“The Chinese work far more slowly, but once they set a goal, they are focused on it and keep with it,” she said. “So I think other countries like the idea of going with China for its persistence.”
China has also made a “deliberate effort” to offer different capabilities from other nations’ space programs, Freese added. For example, China has the world’s largest radio telescope that can be used for radio astronomy and was also the first to land on the far side of the moon, allowing it to offer allies data they can’t get anywhere else.
“They decided not to try to compete with the U.S. in terms of drawing partners away from us, but instead by offering different opportunities than we are,” she said.
Beijing is increasing its use of space as a tool of diplomacy, especially with aspiring space-faring nations in the Asia-Pacific and Africa, said Frank Rose, a former deputy assistant secretary of state for space and defense policy in the Obama administration and senior fellow at the Brookings Institution.
“The administration really needs to re-energize our cooperation with partners around the world on outer space. If we don’t, China certainly will fill that vacuum,” he said.
The mission to return lunar samples to Earth is an example. China plans to share data and samples with other countries for scientific research, Ars Technica reported. But a Chinese official said that because of the “unfortunate” Wolf amendment, China would not be able to send any samples to the United States.
‘We need to have them in the room'
One of the top priorities for the Biden administration should be modifying the Wolf amendment to allow for “limited space engagement,” with China in areas such as scientific research and robotic space exploration, according to a recommendation from the nonprofit Secure World Foundation.
There’s no clear champion in Congress to pick up this effort, and most experts agree expanding areas of cooperation with China in space will require a commitment from executive-level leaders. Given the incoming Biden administration’s silence on space policy issues so far, some are not optimistic this will be a top priority for the president or his Cabinet.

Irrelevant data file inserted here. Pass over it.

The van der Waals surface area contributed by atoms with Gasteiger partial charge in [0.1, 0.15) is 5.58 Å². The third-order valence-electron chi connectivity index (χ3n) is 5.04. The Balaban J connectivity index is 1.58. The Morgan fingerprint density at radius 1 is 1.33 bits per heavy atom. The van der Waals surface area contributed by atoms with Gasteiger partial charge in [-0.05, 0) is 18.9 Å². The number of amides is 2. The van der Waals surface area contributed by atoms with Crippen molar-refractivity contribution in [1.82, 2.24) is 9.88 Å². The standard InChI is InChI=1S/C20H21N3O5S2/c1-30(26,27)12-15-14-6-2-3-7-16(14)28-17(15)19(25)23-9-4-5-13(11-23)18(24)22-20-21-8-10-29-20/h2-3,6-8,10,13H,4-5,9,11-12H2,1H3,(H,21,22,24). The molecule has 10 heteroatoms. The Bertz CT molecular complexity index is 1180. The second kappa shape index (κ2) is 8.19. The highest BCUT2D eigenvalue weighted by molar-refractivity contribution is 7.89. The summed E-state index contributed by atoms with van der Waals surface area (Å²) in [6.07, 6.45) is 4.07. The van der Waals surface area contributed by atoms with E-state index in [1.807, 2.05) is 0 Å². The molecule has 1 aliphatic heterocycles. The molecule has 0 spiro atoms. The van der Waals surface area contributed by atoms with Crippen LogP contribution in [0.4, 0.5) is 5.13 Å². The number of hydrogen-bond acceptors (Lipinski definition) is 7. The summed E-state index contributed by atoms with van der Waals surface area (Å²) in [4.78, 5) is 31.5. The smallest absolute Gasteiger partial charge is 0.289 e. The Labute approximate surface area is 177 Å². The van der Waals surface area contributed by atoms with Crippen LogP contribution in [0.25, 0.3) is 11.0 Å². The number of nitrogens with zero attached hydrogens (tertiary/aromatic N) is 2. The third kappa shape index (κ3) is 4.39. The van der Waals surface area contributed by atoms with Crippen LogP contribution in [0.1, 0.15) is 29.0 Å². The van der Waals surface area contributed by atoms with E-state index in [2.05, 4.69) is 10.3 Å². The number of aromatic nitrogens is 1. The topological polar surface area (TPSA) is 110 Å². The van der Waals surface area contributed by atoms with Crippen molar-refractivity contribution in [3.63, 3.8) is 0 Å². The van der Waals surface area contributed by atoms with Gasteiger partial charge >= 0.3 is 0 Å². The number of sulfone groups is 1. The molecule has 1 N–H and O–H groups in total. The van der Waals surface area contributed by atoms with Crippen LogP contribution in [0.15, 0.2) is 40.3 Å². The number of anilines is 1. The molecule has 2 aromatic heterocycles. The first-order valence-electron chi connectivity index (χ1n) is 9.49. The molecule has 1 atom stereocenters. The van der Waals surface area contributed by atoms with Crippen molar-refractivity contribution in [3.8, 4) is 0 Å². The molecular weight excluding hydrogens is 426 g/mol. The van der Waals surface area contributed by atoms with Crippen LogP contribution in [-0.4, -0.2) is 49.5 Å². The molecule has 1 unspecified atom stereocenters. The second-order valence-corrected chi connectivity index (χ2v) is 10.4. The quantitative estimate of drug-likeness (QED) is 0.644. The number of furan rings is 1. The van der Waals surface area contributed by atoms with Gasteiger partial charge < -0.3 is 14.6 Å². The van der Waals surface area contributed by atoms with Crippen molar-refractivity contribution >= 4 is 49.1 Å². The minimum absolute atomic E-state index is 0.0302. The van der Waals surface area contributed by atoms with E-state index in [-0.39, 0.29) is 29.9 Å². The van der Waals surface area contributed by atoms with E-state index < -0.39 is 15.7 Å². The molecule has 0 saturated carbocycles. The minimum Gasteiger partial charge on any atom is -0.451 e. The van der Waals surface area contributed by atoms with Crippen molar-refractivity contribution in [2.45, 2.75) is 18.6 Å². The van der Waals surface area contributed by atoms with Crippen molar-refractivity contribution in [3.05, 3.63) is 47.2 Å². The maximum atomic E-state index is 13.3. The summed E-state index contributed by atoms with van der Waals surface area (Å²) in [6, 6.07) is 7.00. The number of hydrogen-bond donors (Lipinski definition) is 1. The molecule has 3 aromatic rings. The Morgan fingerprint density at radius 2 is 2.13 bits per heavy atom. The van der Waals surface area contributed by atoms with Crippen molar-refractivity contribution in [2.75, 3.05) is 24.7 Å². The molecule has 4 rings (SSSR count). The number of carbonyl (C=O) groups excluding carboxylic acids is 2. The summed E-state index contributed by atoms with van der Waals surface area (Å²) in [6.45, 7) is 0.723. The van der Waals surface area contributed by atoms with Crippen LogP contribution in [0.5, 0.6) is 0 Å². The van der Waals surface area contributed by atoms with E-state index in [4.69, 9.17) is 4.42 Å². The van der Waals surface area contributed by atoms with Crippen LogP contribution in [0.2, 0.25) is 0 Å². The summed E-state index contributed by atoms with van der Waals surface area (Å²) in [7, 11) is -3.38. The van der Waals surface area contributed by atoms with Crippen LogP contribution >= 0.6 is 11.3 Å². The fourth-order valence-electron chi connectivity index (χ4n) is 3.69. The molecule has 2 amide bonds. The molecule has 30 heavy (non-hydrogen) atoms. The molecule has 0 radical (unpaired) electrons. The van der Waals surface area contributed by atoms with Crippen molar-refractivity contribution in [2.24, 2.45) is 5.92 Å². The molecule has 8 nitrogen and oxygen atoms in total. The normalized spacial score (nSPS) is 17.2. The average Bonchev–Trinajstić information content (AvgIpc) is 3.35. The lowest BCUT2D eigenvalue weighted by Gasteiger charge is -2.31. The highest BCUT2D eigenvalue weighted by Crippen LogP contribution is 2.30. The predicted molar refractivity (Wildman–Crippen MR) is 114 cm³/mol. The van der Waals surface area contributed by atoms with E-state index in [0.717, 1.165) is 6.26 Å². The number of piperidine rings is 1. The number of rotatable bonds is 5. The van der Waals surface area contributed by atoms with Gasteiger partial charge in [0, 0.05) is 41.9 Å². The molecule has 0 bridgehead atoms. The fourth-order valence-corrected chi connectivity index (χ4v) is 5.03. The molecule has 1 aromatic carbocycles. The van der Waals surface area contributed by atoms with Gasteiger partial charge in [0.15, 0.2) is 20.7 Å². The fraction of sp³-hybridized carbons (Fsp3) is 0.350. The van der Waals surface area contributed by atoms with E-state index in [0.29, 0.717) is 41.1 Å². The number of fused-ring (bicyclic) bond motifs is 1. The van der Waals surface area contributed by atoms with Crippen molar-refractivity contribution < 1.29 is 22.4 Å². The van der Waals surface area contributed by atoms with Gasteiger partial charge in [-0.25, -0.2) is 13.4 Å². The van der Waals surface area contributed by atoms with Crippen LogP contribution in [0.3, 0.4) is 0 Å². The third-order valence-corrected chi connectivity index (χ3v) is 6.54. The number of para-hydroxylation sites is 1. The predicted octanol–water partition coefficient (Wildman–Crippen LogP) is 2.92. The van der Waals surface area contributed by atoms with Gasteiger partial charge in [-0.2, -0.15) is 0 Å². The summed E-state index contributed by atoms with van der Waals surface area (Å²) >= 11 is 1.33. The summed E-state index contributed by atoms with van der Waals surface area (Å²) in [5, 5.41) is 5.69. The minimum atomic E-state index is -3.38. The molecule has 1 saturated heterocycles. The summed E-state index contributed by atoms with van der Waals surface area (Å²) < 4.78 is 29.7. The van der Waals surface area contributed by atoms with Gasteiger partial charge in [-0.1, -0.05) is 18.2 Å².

“Honestly speaking, I think there’s a lot less controversial things they could be doing in space that they’ll probably want to get their feet wet with,” said Victoria Samson, Washington office director for the nonprofit Secure World Foundation. “It requires expending a lot of political capital on something that’s very easy to criticize.”
But others are hopeful Biden’s reputation as a deal maker and diplomat could at least open the possibility of greater cooperation. Asif Siddiqi, a professor at Fordham University, predicted “a slow kind of opening” under Biden, though he was also careful to point out that it also depends on whether China hawks on Capitol Hill will soften and whether China is even willing to negotiate.
Many advocates of more cooperation said working together on scientific space research is a good starting point because there would be minimal opportunities for technology transfer and both countries could benefit from scientific discoveries.
“That would be most successful when we focus on science, where intellectual property is less of an issue,” Melroy said.
Others said the U.S. and China should partner on topics that are critical to both countries’ success, such as sharing data on tracking objects in orbit to avoid collisions or on space weather forecasting of events that can interfere with electronics on Earth. Commercial industries in both countries are pursuing constellations of huge numbers of small satellites, so both could benefit from working together on a set of best practices to operate these clusters safely and avoid space debris, said Ian Christensen, director of private sector programs at the Secure World Foundation.
A good first step to any cooperation would be getting China to sign on to the Artemis Accords, a set of guidelines for the peaceful and sustainable exploration of space that NASA is using to build an international coalition to return to the moon. The U.S. has already gotten signatures from Australia, Canada, Italy, Japan, Luxembourg, the United Arab Emirates, Ukraine and the United Kingdom, and “there’s absolutely no reason why we shouldn’t be doing the same with China,” Manber said.
“The political problems make it more imperative to have cooperation,” he said. “We need to have them in the room. We need to understand them.”